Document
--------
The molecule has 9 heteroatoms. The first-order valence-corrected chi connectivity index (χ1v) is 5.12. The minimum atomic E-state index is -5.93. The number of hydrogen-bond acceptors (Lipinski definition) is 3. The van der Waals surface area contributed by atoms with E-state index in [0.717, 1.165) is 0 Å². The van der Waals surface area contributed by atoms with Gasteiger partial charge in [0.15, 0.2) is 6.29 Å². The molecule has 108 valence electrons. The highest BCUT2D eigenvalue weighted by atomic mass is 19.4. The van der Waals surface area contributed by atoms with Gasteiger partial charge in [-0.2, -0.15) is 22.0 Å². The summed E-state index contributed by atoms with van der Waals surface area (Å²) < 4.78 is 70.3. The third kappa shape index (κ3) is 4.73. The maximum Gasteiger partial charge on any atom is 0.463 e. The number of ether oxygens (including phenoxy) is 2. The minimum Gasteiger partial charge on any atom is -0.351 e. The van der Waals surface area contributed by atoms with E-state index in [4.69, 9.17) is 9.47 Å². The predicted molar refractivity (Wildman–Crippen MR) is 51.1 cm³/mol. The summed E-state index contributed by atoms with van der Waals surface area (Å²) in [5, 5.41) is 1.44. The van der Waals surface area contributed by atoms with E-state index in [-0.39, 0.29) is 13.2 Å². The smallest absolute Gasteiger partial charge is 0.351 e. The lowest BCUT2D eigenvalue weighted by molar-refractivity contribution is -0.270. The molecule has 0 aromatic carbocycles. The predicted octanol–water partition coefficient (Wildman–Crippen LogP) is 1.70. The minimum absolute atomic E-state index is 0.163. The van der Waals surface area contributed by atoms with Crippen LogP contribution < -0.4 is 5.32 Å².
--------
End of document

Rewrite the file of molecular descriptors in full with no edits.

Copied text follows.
The molecule has 9 heteroatoms. The first-order valence-corrected chi connectivity index (χ1v) is 5.12. The minimum atomic E-state index is -5.93. The number of hydrogen-bond acceptors (Lipinski definition) is 3. The van der Waals surface area contributed by atoms with E-state index in [0.717, 1.165) is 0 Å². The van der Waals surface area contributed by atoms with Gasteiger partial charge in [0.15, 0.2) is 6.29 Å². The molecule has 108 valence electrons. The highest BCUT2D eigenvalue weighted by atomic mass is 19.4. The van der Waals surface area contributed by atoms with Gasteiger partial charge in [-0.2, -0.15) is 22.0 Å². The summed E-state index contributed by atoms with van der Waals surface area (Å²) < 4.78 is 70.3. The third kappa shape index (κ3) is 4.73. The maximum Gasteiger partial charge on any atom is 0.463 e. The number of ether oxygens (including phenoxy) is 2. The minimum Gasteiger partial charge on any atom is -0.351 e. The van der Waals surface area contributed by atoms with E-state index in [4.69, 9.17) is 9.47 Å². The predicted molar refractivity (Wildman–Crippen MR) is 51.1 cm³/mol. The summed E-state index contributed by atoms with van der Waals surface area (Å²) in [5, 5.41) is 1.44. The van der Waals surface area contributed by atoms with E-state index in [-0.39, 0.29) is 13.2 Å². The smallest absolute Gasteiger partial charge is 0.351 e. The lowest BCUT2D eigenvalue weighted by molar-refractivity contribution is -0.270. The molecule has 0 aromatic carbocycles. The predicted octanol–water partition coefficient (Wildman–Crippen LogP) is 1.70. The minimum absolute atomic E-state index is 0.163. The van der Waals surface area contributed by atoms with Crippen LogP contribution < -0.4 is 5.32 Å².